How do you ride the shoulder-in? In a correct shoulder-in, the horse is bent around the rider’s inside leg and shows flexion to the inside, away from the direction of travel. The easiest way to teach this is often from a 10m circle coming out of the short side of the arena.
How do you ask for a shoulder-fore?
Ask for a little flexion on your inside rein to keep your horse soft through his neck. Keep your shoulders parallel with your horse’s shoulders – you should be in shoulder-fore too, but watch you don’t get pushed to the outside of your saddle.
How do you stop a horse from falling into you?
How to prevent a horse from falling in
- pushing the inside rein against the horse’s neck to try to hold him out on the circle.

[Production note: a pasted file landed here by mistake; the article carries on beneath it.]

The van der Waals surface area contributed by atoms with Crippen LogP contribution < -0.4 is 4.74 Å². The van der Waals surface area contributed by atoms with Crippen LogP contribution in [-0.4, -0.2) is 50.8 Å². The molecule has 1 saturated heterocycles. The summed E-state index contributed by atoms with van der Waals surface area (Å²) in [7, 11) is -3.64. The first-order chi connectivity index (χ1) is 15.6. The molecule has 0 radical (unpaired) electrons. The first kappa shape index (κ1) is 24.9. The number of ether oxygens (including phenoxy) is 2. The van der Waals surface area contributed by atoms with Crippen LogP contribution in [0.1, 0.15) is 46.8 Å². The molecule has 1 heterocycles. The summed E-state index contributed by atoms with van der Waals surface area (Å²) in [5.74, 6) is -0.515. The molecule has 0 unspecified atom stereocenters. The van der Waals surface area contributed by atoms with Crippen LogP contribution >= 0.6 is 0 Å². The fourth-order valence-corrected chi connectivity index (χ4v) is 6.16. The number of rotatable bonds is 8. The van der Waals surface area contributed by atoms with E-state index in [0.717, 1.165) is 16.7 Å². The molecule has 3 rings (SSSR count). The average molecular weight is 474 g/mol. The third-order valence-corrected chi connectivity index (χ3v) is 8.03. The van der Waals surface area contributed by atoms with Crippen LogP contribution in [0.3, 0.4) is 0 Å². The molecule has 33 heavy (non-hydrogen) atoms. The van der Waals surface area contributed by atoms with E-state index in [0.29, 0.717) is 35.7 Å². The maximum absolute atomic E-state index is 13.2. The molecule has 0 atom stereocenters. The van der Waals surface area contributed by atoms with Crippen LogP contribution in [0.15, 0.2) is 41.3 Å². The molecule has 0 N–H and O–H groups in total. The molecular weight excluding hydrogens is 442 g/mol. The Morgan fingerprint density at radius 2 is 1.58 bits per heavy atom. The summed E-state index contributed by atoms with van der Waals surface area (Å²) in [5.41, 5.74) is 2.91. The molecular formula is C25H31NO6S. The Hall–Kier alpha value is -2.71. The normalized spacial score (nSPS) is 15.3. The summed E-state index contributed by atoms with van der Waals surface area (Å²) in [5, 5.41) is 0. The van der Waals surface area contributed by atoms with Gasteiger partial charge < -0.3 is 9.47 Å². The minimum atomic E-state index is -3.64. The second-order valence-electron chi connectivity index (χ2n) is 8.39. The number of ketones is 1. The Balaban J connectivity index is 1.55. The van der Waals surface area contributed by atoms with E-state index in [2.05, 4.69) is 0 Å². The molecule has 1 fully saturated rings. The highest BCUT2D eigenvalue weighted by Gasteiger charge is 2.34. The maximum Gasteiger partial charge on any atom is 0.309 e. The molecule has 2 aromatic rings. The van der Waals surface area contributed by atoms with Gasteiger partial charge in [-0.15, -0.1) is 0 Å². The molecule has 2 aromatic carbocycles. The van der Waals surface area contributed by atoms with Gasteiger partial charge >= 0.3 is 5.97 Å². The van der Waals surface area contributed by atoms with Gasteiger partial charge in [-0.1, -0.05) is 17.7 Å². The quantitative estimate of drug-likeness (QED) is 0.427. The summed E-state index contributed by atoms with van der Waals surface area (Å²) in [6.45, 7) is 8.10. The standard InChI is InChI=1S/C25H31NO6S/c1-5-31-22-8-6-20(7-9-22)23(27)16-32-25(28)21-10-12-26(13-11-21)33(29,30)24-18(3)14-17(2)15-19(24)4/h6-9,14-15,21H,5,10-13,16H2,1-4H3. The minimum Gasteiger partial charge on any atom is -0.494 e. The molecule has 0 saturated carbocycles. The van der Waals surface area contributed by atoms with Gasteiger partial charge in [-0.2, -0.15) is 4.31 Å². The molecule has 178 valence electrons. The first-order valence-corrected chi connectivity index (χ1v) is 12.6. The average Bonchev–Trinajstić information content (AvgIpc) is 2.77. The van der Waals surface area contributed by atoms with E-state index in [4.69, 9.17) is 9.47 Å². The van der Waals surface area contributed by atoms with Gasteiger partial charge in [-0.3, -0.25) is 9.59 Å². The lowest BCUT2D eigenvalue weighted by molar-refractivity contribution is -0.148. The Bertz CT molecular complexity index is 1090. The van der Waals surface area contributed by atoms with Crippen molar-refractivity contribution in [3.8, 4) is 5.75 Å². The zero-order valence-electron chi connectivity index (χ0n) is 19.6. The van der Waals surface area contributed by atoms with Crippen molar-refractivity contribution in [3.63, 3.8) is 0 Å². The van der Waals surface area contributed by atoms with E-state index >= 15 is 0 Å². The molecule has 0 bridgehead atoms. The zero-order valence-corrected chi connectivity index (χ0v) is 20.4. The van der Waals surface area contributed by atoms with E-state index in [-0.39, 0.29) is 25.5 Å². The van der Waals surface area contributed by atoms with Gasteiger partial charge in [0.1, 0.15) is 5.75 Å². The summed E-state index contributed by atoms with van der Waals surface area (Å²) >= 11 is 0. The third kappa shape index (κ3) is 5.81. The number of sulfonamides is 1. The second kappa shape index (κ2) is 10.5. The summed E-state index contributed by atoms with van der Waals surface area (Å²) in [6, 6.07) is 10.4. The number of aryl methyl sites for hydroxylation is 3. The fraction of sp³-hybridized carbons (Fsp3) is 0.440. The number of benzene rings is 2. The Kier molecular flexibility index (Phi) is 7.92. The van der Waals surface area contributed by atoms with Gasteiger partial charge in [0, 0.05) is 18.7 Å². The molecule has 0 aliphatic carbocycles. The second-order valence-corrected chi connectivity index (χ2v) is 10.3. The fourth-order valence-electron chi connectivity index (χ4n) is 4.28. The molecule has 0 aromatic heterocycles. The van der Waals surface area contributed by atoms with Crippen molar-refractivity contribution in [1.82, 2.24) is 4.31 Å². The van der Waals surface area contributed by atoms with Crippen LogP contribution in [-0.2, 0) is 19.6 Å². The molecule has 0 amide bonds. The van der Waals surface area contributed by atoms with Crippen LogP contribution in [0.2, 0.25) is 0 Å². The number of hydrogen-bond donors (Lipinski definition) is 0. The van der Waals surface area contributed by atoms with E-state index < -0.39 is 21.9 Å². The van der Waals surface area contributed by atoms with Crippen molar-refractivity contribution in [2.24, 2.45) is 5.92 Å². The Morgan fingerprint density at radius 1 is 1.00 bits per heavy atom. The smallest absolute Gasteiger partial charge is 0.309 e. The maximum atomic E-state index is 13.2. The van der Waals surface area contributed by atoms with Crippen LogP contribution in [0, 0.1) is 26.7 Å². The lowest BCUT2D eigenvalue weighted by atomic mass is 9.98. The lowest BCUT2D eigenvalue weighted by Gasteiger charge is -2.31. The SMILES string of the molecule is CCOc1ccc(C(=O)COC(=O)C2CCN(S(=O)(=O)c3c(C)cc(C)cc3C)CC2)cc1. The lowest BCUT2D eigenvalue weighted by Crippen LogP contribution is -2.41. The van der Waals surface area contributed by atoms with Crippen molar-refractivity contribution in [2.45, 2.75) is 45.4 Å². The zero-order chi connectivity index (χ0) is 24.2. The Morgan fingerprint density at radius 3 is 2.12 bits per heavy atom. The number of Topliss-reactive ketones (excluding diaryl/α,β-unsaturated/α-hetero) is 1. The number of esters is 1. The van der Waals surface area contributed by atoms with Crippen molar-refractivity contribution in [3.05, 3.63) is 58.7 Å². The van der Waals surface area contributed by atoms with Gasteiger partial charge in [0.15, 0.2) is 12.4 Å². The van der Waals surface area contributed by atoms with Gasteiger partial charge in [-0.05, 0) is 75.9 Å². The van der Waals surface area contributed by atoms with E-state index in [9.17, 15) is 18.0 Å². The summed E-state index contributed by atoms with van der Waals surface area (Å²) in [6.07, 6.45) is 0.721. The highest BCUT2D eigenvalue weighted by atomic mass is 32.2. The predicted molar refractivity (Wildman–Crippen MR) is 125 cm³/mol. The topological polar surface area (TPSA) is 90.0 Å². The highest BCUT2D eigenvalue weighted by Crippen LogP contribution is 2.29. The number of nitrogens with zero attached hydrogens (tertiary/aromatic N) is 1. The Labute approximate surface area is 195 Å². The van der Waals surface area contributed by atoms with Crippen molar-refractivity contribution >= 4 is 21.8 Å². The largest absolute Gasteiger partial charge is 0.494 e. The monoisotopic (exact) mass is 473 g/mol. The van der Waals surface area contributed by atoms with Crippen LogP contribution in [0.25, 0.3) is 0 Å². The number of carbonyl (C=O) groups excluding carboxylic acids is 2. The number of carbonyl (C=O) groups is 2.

- crossing the hand over the horse’s neck in an attempt to ‘drag’ him out onto the circle.
- pushing more and more with the inside leg to hold the horse up and stop him falling in.
What is the difference between shoulder-in and shoulder fore?
In a correctly executed shoulder-in, the horse’s inside hind leg moves toward its outside fore leg, which creates three tracks. Shoulder-fore has less angle and bend.
What is the difference between shoulder-in and leg yield?
What is Shoulder-In? As with leg-yield, the shoulder-in requires the horse to bend away from the direction of travel. Unlike leg-yield, the horse must have a pronounced lateral bend and will need to bring the forehand off the arena track when performing the movement.